You must love your job!
[Reluctantly] Yes, It’s great.
What, don’t you love it?
No, I absolutely love my work! But it is work…very hard work. My friends have, understandably, zero tolerance for me complaining about my job, and I totally get it — I get paid to travel around Europe, for Pete’s sake! But it’s not easy, and it’s not always fun.
You may imagine “travel writing” is sitting at a café on a sun-dappled square, sipping a glass of wine or a cappuccino, and occasionally jotting down notes. But that’s not travel writing. That’s a vacation (with some light journaling). The reality is much more demanding, and often quite tedious. Basically, in every town I update, I personally visit each and every hotel, restaurant, museum, tourist office, laundromat, public toilet, train station, and so on, that’s listed in the book. That means lots of slogging around, having the same conversation a hundred times a day, figuring out ways to tease useful information out of a wide variety of people, and keeping very careful notes so I can write it up later…which usually happens after dinner, when I’m typing on my computer until 1 or 2 in the morning. The next day I get up and do it again…for five weeks in a row. It’s also physically demanding. When I updated the Rome book a year ago, my pedometer clocked 90 miles in seven days…all on foot.
Wait, doesn’t Rick write and update those books?
Yes and no. The series includes dozens of books, each of which is updated in person either every year or every other year. So there’s no way Rick could update all of them. That said, most people would be surprised (and impressed) by how involved Rick is in the books. He rotates which destinations he visits each year, so over time he sets foot in a major destination about every two or three years (at least), and in minor ones every four or five years. The rest of the time, it’s up to the other researchers, like me.
How many people work on these books?
Our office production team — editors, maps, and graphics — are about 14 people. (Our publisher, Avalon Travel Publishing, also has its own staff dedicated to Rick’s books.) There are about 20 people like me, who do research in Europe. There’s a lot of overlap — many of the editors also travel to update the books.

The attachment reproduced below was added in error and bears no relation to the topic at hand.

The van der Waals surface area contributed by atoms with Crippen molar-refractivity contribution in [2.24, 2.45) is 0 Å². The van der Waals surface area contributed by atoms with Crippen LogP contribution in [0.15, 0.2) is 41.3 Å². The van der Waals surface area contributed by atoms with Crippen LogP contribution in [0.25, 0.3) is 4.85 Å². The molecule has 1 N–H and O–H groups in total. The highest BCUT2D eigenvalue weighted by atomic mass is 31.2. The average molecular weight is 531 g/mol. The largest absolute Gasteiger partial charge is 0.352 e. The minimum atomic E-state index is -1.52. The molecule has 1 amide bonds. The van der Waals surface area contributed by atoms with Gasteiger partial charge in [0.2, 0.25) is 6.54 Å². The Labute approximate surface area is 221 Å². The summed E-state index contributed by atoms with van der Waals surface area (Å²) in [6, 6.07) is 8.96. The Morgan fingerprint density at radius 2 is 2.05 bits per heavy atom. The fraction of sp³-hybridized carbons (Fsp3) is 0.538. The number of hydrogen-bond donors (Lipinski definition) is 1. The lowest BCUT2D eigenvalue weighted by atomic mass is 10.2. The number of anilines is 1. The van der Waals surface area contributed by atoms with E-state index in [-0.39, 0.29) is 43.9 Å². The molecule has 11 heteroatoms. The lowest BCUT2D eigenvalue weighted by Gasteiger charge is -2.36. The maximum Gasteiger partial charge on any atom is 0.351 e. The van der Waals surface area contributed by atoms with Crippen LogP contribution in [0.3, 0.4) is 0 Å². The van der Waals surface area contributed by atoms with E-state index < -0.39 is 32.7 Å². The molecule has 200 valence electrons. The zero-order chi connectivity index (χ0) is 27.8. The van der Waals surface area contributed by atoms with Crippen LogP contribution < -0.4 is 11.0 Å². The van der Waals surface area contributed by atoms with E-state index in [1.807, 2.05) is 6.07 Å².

That doesn’t sound like many researchers, given the number of books Rick has!
We try to be very efficient with our time. Each chapter is budgeted the minimum amount of time we feel it’ll take to do a judicious update. And it’s a demanding job. If you ever run into any of our researchers in Europe, you’ll see that they’re constantly scrambling around. Fortunately, we have an outstanding team of researchers who understand our priorities and share a passion for travel — and for improving people’s trips.
Do you ever read other guidebooks, like Lonely Planet, or check out TripAdvisor to see how the competition matches up?
We don’t really view it as “competition.” What we do in our books is pretty specific; when I use Lonely Planet books, I’m struck by how different their focus is from ours. As for TripAdvisor, I do sometimes skim their reviews for hotels or tour companies, just to see if I’m missing something or to confirm my impressions. But I always corroborate anything I find there, independently and personally, before including it in our book.
This is a whole other conversation, but in general I’m a bit of a TripAdvisor skeptic. It’s become so powerful, and I’ve seen many businesses resort to aggressive tactics to boost their ranking — for example, a hotel offering its guests a free breakfast if they post a positive review. With hotels, keep in mind that the person reviewing a place on TripAdvisor only had an experience with one hotel in that town; a guidebook writer, on the other hand, has visited and assessed dozens, so they have a broader basis for comparison. I find TripAdvisor least helpful when it comes to restaurants; the listings can include some gems, but really skew toward tourist traps that we wouldn’t want to recommend in our books. (To try this out, just browse the rankings for restaurants in your hometown.)